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To simplify, let's say I got a network with 3 servers (all runnning centos 6.4) in a row:


FW: firewall
LN: login node
PN: processing node

i can ping from the FW to the world, but not from the LN or the PN.

I have IP FORWARDING enabled AND IPTABLES disabled in the LN:

[root@meta ~]# !1005
cat /proc/sys/net/ipv4/ip_forward 

[root@meta ~]# !1014
iptables --list
Chain INPUT (policy ACCEPT)
target     prot opt source               destination         

Chain FORWARD (policy ACCEPT)
target     prot opt source               destination         

Chain OUTPUT (policy ACCEPT)
target     prot opt source               destination     

So my questions is: if i have iptables disabled, does the IP forwarding works? or do i need to raise the IPTABLES and write a forward rule?

Thanks -Ricardo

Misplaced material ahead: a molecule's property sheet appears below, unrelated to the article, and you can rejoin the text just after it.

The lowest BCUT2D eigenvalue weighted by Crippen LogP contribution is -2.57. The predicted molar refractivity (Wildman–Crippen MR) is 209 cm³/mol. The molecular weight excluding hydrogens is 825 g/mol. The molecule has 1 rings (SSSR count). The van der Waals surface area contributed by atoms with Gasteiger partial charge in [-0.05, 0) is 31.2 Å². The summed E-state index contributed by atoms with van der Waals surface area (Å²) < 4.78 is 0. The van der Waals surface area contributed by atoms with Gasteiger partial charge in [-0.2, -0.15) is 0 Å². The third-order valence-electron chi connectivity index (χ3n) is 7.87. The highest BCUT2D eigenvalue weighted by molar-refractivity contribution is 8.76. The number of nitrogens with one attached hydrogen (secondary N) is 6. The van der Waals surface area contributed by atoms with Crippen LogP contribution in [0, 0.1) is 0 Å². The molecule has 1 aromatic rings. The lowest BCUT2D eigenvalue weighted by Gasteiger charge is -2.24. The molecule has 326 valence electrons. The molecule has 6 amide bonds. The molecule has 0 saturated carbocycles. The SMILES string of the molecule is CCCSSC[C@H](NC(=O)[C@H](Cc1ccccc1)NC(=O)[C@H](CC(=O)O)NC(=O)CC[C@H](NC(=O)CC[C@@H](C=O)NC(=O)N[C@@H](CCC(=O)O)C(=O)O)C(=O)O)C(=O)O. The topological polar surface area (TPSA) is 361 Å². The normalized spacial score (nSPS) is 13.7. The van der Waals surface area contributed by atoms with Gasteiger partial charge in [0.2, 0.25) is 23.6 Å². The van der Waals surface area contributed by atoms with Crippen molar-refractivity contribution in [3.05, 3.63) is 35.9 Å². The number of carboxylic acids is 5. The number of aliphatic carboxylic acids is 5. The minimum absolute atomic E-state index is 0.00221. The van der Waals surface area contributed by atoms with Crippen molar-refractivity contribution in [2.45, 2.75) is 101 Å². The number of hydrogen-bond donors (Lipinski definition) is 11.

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You also need routes. What routes have you set up? ip route show – Michael Hampton Sep 9 '13 at 16:52
Are all these devices supposed to be in the same network? If so, you need to setup bridging. If not, you need to setup routing. – David Schwartz Sep 9 '13 at 18:51

Yes, in your configuration, assuming your network is routed properly, it should forward correctly. If you can ping FW from LN but not Internet from LN, you need to check your firewall rules on FW and routing rules on LN and FW. Verify that either LN has a public IP address, or your firewall is properly forwarding connections back to LN from the internet and NATing LN's outgoing traffic.

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If you are using private address spaces (192.168..., 172..., 10....) then you might need to configure NAT. You can do this only with NetFilter aka iptables.

Another solution would be to use an application proxy and no routing.

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You don't need NAT unless you are routing private space to public space and vice versa. – Michael Hampton Sep 9 '13 at 17:09
Usually, private address spaces are not used for routing. If he needs routing, plus the fact that he is new on this site, and if he is using private address prefixes... – Mircea Vutcovici Sep 9 '13 at 17:28

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